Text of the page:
I was watching a presentation and someone was talking about integrating gdb with Emacs and showed a screenshot of it in action. I was at the back of the room and I had to squint, because when i first saw it, I swore it was Eclipse.
In this day in age of Eclipse having every feature of Emacs, save a good scripting and keystroke record/playback story, why would anyone still be using Emacs?
Well, of course, you’d be foolish to think that everyone using Emacs is just going to drop it and jump on the Eclipse bandwagon. And there are still some major technical hurdles that force you to be sympathetic with them.
And this is the challenge we face, especially in the technical and embedded space where the CDT is most popular. Eclipse is too big, too slow to start, and the UI too complex and unless we start addressing some of this, it’s still going to be a fight to get these users to buy into our story. There is a lot of value to the extensibility and integration story we are selling, but if the barrier to get Joe and Jane developer to even start the thing is too high, it’s no good.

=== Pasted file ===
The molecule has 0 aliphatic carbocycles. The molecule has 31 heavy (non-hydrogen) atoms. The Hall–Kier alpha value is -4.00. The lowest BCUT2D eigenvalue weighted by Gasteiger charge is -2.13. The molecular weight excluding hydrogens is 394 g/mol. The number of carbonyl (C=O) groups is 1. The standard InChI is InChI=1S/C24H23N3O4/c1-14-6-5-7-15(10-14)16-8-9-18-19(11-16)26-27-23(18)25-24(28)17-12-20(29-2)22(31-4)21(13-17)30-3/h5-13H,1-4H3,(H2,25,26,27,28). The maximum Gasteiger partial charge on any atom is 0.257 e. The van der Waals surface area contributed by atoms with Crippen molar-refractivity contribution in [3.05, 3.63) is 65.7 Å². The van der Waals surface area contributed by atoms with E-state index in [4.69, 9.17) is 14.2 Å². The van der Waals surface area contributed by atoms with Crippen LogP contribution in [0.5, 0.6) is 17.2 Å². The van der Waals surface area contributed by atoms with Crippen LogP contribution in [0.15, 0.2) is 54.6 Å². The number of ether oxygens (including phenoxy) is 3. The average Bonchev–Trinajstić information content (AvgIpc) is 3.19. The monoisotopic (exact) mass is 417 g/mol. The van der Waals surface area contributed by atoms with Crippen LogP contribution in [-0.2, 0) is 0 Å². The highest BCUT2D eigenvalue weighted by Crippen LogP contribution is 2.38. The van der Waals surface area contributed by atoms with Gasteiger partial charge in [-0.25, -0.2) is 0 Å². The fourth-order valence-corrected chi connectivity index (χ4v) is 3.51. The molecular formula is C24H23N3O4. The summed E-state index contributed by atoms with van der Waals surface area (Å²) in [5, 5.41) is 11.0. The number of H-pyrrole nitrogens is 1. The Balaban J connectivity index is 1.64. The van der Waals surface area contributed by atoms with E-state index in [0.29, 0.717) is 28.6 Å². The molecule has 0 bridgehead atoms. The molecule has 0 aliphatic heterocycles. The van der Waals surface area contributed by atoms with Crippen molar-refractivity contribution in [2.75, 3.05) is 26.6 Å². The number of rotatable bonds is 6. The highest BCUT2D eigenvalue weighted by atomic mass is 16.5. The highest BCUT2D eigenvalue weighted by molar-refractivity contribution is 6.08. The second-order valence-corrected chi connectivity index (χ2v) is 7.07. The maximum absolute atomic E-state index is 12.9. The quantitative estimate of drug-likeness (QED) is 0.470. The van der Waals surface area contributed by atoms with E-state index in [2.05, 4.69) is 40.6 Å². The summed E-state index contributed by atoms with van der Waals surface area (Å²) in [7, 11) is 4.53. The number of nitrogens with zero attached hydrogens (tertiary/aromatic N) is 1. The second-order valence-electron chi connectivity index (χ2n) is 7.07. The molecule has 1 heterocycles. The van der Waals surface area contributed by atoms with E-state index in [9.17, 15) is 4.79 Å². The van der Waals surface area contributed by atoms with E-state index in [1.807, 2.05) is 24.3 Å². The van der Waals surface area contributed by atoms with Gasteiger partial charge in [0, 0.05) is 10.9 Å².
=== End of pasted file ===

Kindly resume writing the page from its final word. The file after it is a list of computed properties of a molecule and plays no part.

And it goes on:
With all the talk about e4 and new architectures for the new world going on, we also really need to take a long look at how we can finally beat Emacs. Yes, I’m CDT Doug, but I still use XEmacs on Windows as my main text editor, even to look at C++ files outside of workspaces. I shouldn’t have to, you’d think…